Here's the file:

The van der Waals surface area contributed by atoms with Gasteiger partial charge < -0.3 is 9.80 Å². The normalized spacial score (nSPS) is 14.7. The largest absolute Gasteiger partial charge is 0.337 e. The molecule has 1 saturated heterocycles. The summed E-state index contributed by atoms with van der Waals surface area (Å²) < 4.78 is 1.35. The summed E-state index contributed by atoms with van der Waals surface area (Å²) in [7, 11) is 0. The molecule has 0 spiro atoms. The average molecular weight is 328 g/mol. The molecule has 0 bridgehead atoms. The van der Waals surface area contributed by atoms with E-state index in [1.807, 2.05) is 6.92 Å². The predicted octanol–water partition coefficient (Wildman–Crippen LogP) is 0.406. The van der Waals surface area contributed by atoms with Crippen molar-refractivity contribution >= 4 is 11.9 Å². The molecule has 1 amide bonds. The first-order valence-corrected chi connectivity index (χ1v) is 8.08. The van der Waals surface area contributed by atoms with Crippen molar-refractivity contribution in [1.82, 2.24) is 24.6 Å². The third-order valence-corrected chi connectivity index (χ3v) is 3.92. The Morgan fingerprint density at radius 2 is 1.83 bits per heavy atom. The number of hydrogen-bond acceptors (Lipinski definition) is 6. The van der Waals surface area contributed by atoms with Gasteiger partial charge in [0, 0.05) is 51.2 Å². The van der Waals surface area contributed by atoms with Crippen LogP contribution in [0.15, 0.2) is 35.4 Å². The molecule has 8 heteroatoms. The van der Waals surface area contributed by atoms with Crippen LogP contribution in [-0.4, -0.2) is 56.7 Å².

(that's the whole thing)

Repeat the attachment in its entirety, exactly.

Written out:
The van der Waals surface area contributed by atoms with Gasteiger partial charge < -0.3 is 9.80 Å². The normalized spacial score (nSPS) is 14.7. The largest absolute Gasteiger partial charge is 0.337 e. The molecule has 1 saturated heterocycles. The summed E-state index contributed by atoms with van der Waals surface area (Å²) < 4.78 is 1.35. The summed E-state index contributed by atoms with van der Waals surface area (Å²) in [7, 11) is 0. The molecule has 0 spiro atoms. The average molecular weight is 328 g/mol. The molecule has 0 bridgehead atoms. The van der Waals surface area contributed by atoms with E-state index in [1.807, 2.05) is 6.92 Å². The predicted octanol–water partition coefficient (Wildman–Crippen LogP) is 0.406. The van der Waals surface area contributed by atoms with Crippen molar-refractivity contribution >= 4 is 11.9 Å². The molecule has 1 amide bonds. The first-order valence-corrected chi connectivity index (χ1v) is 8.08. The van der Waals surface area contributed by atoms with Crippen molar-refractivity contribution in [1.82, 2.24) is 24.6 Å². The third-order valence-corrected chi connectivity index (χ3v) is 3.92. The Morgan fingerprint density at radius 2 is 1.83 bits per heavy atom. The number of hydrogen-bond acceptors (Lipinski definition) is 6. The van der Waals surface area contributed by atoms with Gasteiger partial charge in [0, 0.05) is 51.2 Å². The van der Waals surface area contributed by atoms with Crippen LogP contribution in [0.15, 0.2) is 35.4 Å². The molecule has 8 heteroatoms. The van der Waals surface area contributed by atoms with Crippen LogP contribution in [-0.4, -0.2) is 56.7 Å².